“President Duterte, my supposed execution was reprieved because Christina (Sergio) and Julius (Lacanilao) have pled their guilt and that I am innocent and had no knowledge of the drugs found in the luggage I brought.”
By MARYA SALAMAT
MANILA – Mary Jane Veloso turns 33 years old today. She is still a prisoner in an Indonesian maximum security jail. She lives on borrowed time. She knows, and her lawyers know, and her family and their friends at Migrante and everyone who came to wish her a happy birthday know, that the reprieve she got at the last minute of her scheduled execution three years ago might be lifted any time.
She still needs to have her death sentence removed. However, the Indonesian government said it would await the decision of Philippine courts.
In a shocking turn of events, Philippine courts have so far denied Veloso a chance to give her testimony in the case she and her parents filed against her recruiters, the couple Christina Sergio and Julius Lacanilao. Veloso presents a novel case in the Philippines – she couldn’t physically attend hearings because she is in jail in another country. She is in jail in another country because she was trafficked and did not know the luggage she was asked to carry were containing drugs. This was her consistent message, the same thing she wanted to say in the Philippine courts.
The Indonesian government disallowed Veloso from leaving prison to attend a court hearing in the Philippines. It only allowed her to send a deposition – it did not even allow her to face a camera or make a recording or virtually participate in an ongoing court hearing.
But the Philippine courts would not have this deposition. On January 5, the 11th Division of the Court of Appeals (CA) issued a decision affirming the injunction that barred her written testimony.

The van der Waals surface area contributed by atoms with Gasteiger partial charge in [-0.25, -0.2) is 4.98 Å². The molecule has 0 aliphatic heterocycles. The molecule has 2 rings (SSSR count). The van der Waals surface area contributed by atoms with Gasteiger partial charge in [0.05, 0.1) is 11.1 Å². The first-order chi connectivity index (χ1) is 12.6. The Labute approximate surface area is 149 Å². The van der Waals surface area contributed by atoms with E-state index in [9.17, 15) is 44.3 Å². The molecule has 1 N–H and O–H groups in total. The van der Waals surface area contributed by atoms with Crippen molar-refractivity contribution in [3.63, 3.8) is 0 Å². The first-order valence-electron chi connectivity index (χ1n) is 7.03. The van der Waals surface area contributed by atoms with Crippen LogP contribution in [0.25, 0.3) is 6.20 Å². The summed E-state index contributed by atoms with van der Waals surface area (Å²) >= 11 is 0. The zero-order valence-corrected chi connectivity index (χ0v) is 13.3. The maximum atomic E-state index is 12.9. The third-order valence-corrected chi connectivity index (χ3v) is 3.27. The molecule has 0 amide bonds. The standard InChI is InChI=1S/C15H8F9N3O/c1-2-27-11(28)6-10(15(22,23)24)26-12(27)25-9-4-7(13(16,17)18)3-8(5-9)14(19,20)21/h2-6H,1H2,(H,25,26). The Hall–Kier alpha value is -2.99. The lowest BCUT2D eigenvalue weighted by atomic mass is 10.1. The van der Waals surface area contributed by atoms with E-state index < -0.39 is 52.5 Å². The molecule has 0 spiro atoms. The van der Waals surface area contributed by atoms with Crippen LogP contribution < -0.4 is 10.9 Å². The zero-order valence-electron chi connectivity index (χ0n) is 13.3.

This week Mary Veloso must have earned enough from washing the clothes of her fellow prisoners in Indonesia that she managed to call her family and friends more often. (A representative of the Department of Social Welfare and Development, Aleli Bawagan, told her supporters at today’s birthday party that Veloso has been washing clothes of fellow prisoners to earn money so that she could call her family and friends in the Philippines.)
In a call to friends at the Migrante International in Manila on January 9, she sent an appeal to President Duterte.
She said in Filipino, “President Duterte, my supposed execution was reprieved because Christina (Sergio) and Julius (Lacanilao) have pled their guilt and that I am innocent and had no knowledge of the drugs found in the luggage I brought.”
She requested help from President Duterte so that she would be allowed to testify in the case of Christina Sergio in the Philippines “to reveal the truth so the real culprits will be held accountable.”
Veloso acknowledged that President Duterte is against drugs and that he wants to crush drug syndicates for everyone’s safety. However, she asked him too, how would disallowing her to state her case in court put an end to everything that has connections to drugs?